Look where you have to go! A field study comparing looking behaviour at urban intersections using a navigation system or a printed route instruction


Haupt, J.; Nes, N. van; Risser, R.



In this study, experienced navigation system users (N = 20) drove a given unfamiliar route twice: once with the navigation system activated and once with a printed instruction including a route instruction. Quantitative analysis indicated that drivers passed intersections slower when they used the printed instruction than when they used the navigation system. Drivers looked more often and in proportion longer to the side scene when they used the printed instruction and made less and proportionally shorter glances away from the road scene and to the instruction than when they were supported by the navigation system. No difference was found between these two conditions in the total number of glances and the amount and duration of glances to the forward scene. A qualitative analysis provided understanding of the quantitative results: the type of route guidance was identified to influence drivers’ motive for scanning the side road scene. When the navigation system was used the motive was primarily to look for potential hazards and when the printed instruction was used the motive was more focused to look for salient orientation points. The outcomes of the study are discussed in terms of looking motive and the ‘look but failed to see’ phenomenon.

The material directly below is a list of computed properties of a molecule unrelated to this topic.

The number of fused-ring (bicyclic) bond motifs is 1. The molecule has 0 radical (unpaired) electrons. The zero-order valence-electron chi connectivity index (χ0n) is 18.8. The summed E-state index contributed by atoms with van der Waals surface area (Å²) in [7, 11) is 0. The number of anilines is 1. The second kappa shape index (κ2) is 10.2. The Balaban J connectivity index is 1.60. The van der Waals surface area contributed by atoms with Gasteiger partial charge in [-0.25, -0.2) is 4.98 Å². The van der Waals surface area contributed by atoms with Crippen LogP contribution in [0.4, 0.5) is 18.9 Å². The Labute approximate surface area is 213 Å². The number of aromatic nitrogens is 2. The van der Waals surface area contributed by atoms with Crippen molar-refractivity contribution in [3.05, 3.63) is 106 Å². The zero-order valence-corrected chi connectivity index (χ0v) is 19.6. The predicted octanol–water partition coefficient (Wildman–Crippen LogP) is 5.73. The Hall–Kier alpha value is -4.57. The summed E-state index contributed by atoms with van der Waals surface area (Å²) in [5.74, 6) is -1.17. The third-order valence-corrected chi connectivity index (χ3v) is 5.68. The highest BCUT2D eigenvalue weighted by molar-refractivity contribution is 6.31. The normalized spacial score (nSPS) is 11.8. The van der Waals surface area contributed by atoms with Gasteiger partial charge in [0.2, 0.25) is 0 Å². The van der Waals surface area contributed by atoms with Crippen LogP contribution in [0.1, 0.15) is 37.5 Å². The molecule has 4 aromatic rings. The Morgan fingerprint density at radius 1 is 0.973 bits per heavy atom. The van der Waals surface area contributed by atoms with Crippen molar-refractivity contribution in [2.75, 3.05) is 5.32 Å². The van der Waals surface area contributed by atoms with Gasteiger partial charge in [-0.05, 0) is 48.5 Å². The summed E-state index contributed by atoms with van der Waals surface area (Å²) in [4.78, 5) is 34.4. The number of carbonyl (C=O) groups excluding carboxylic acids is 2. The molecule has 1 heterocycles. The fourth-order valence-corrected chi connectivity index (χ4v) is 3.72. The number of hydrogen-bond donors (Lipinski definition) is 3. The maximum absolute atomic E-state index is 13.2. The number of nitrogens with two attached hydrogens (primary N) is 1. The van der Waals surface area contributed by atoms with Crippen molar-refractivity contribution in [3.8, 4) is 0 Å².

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Transportation Research Part F

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